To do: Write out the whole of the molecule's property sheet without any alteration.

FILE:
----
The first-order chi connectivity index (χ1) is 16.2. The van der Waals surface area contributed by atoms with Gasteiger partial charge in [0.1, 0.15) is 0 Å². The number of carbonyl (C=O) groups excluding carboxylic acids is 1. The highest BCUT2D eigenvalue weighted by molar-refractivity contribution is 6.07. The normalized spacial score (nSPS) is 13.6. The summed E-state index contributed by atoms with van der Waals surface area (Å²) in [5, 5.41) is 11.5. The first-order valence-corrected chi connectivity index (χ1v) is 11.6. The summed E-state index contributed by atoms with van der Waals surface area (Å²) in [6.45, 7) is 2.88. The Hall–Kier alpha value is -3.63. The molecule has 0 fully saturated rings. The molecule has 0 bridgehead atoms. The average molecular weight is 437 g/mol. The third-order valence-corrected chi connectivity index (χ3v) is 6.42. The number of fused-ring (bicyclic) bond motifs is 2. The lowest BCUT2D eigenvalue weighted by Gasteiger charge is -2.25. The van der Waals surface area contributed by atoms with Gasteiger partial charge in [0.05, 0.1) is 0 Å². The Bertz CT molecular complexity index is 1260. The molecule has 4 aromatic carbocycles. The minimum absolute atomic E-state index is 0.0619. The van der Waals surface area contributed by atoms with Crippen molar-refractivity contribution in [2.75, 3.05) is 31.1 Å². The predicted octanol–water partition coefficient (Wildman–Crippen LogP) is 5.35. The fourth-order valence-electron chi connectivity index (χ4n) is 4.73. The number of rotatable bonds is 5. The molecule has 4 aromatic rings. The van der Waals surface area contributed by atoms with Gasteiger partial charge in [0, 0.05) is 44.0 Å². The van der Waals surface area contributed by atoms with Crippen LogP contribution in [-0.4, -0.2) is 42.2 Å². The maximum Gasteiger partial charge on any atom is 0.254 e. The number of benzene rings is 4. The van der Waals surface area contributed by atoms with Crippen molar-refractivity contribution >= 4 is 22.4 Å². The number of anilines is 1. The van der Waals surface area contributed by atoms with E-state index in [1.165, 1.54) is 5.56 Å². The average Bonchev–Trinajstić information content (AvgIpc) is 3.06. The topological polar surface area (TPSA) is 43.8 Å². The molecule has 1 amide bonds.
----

The first-order chi connectivity index (χ1) is 16.2. The van der Waals surface area contributed by atoms with Gasteiger partial charge in [0.1, 0.15) is 0 Å². The number of carbonyl (C=O) groups excluding carboxylic acids is 1. The highest BCUT2D eigenvalue weighted by molar-refractivity contribution is 6.07. The normalized spacial score (nSPS) is 13.6. The summed E-state index contributed by atoms with van der Waals surface area (Å²) in [5, 5.41) is 11.5. The first-order valence-corrected chi connectivity index (χ1v) is 11.6. The summed E-state index contributed by atoms with van der Waals surface area (Å²) in [6.45, 7) is 2.88. The Hall–Kier alpha value is -3.63. The molecule has 0 fully saturated rings. The molecule has 0 bridgehead atoms. The average molecular weight is 437 g/mol. The third-order valence-corrected chi connectivity index (χ3v) is 6.42. The number of fused-ring (bicyclic) bond motifs is 2. The lowest BCUT2D eigenvalue weighted by Gasteiger charge is -2.25. The van der Waals surface area contributed by atoms with Gasteiger partial charge in [0.05, 0.1) is 0 Å². The Bertz CT molecular complexity index is 1260. The molecule has 4 aromatic carbocycles. The minimum absolute atomic E-state index is 0.0619. The van der Waals surface area contributed by atoms with Crippen molar-refractivity contribution in [2.75, 3.05) is 31.1 Å². The predicted octanol–water partition coefficient (Wildman–Crippen LogP) is 5.35. The fourth-order valence-electron chi connectivity index (χ4n) is 4.73. The number of rotatable bonds is 5. The molecule has 4 aromatic rings. The van der Waals surface area contributed by atoms with Gasteiger partial charge in [0, 0.05) is 44.0 Å². The van der Waals surface area contributed by atoms with Crippen LogP contribution in [-0.4, -0.2) is 42.2 Å². The maximum Gasteiger partial charge on any atom is 0.254 e. The number of benzene rings is 4. The van der Waals surface area contributed by atoms with Crippen molar-refractivity contribution >= 4 is 22.4 Å². The number of anilines is 1. The van der Waals surface area contributed by atoms with E-state index in [1.165, 1.54) is 5.56 Å². The average Bonchev–Trinajstić information content (AvgIpc) is 3.06. The topological polar surface area (TPSA) is 43.8 Å². The molecule has 1 amide bonds.